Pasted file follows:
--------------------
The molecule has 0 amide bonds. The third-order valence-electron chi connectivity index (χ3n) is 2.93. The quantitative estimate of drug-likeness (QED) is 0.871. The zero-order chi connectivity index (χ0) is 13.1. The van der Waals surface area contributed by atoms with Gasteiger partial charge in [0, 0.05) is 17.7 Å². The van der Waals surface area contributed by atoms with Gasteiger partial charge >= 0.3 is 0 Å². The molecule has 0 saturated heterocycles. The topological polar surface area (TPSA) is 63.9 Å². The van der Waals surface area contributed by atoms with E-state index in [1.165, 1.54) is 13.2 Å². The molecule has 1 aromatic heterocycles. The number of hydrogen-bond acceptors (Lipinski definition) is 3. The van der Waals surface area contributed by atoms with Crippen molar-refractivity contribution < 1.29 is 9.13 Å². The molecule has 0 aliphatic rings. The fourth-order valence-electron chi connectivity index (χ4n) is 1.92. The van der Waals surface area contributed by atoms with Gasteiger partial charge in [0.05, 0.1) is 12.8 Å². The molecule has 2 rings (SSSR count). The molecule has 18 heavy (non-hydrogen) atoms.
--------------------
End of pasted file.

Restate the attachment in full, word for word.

The molecule has 0 amide bonds. The third-order valence-electron chi connectivity index (χ3n) is 2.93. The quantitative estimate of drug-likeness (QED) is 0.871. The zero-order chi connectivity index (χ0) is 13.1. The van der Waals surface area contributed by atoms with Gasteiger partial charge in [0, 0.05) is 17.7 Å². The van der Waals surface area contributed by atoms with Gasteiger partial charge >= 0.3 is 0 Å². The molecule has 0 saturated heterocycles. The topological polar surface area (TPSA) is 63.9 Å². The van der Waals surface area contributed by atoms with E-state index in [1.165, 1.54) is 13.2 Å². The molecule has 1 aromatic heterocycles. The number of hydrogen-bond acceptors (Lipinski definition) is 3. The van der Waals surface area contributed by atoms with Crippen molar-refractivity contribution < 1.29 is 9.13 Å². The molecule has 0 aliphatic rings. The fourth-order valence-electron chi connectivity index (χ4n) is 1.92. The van der Waals surface area contributed by atoms with Gasteiger partial charge in [0.05, 0.1) is 12.8 Å². The molecule has 2 rings (SSSR count). The molecule has 18 heavy (non-hydrogen) atoms.